Write a new post in response to today’s one-word prompt
I did something today that I rarely do. I jumped into a semi-political conversation concerning the sad state of education in America, and the silly idea that just throwing more money at it will fix it.
We’ve been throwing tons of money into “education” for years, and I’m putting quotes around the word because much of what we invest is not spent on the actual process of teaching and learning.
I am not against extra-curricular programs. I do think they need to be entirely secondary to academics. But that’s really a side issue, in my mind. The real problem is that teachers have had their days consumed with writing up reports, special-needs programs, student discipline papers. And they are required to teach to the test, in order to keep the school’s academic numbers high and thereby keep and/or increase their government funding.
It is very hard to find the time to spend with a student who needs extra help when the teacher’s desk is swamped with all the paperwork that is required of them these days that really has nothing to do with what students are actually learning.
Then there is this problem:
The weight of power has shifted. The child no longer feels he must respect the teacher, because his parents don’t. A teacher is expected to please Junior and Junior’s obedient parents.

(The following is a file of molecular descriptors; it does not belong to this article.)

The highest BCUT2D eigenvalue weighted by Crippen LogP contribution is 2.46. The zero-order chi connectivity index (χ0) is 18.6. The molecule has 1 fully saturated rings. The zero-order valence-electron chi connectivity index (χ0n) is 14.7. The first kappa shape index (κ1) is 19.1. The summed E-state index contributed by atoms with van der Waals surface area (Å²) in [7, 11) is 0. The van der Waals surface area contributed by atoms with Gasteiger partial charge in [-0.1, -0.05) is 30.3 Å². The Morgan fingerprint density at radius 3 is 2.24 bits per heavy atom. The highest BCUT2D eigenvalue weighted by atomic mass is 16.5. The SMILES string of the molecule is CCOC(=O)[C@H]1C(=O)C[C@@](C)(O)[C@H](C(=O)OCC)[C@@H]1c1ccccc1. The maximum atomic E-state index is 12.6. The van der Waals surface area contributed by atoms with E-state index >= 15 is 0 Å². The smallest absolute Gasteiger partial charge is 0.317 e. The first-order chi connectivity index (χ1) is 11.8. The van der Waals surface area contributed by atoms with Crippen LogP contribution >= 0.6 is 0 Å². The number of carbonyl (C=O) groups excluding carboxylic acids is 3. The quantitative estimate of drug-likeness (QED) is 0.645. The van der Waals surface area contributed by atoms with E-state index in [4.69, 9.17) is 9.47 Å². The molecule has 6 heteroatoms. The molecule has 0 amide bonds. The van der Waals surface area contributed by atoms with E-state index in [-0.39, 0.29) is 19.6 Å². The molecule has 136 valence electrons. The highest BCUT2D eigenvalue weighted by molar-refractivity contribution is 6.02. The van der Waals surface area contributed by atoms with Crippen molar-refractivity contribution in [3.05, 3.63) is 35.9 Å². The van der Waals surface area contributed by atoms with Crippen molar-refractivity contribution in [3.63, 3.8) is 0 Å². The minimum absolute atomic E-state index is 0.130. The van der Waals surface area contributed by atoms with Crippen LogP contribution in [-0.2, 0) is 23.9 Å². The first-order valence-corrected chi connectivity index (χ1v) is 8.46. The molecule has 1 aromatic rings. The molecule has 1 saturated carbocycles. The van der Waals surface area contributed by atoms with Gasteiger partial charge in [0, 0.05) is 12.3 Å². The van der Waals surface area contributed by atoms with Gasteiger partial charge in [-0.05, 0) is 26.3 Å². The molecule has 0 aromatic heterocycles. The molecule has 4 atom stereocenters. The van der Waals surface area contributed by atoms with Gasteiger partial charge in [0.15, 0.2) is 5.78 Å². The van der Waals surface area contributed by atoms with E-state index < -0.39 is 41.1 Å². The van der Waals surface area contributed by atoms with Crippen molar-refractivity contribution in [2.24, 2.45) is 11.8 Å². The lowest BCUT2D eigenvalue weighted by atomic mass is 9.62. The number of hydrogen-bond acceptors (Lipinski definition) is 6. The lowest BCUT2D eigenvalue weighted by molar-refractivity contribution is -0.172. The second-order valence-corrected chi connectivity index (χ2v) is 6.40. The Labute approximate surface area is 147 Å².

There’s a world-view problem going on here, not a money problem.
You will find that in school districts where parents are engaged in the process, and supportive of the teachers, the quality of the education rises. I’ve talked to way too many teachers who are discouraged, burned out, used up, intimidated and worn out with trying to control unruly, disrespectful, and sometimes physically threatening and violent kids.
Most teachers enter their profession because they (a) love their subject and (b) have a heart for kids. I believe a good teacher has that gifting from God, and is a priceless asset to any family. Yes, there are poor teachers who should never have entered the profession, but there are thousands more who do it because they love it, love learning, love the kids. It is sad when those teachers quit in discouragement because they get so little support from parents or, sadly, administrators who feel duty-bound to please the parents first.
Money is not the answer, and even if it were the answer, where do we go when the money runs out? Government is funded by taxpayers, not some Money Fairy that sprinkles cash liberally throughout the land. When the taxpayers are tapped out, there’s nowhere else to go, is there?
I didn’t make much money during my teaching career. I taught in private Christian schools, and money was scarce. Parents often sent us their kids at great personal sacrifice. And yet, we got the job done. We graduated well-educated, well-rounded students who had some respect for authority, for learning, for making it on their own.
That’s what you get with a good education, even if there isn’t a fat bank account behind it.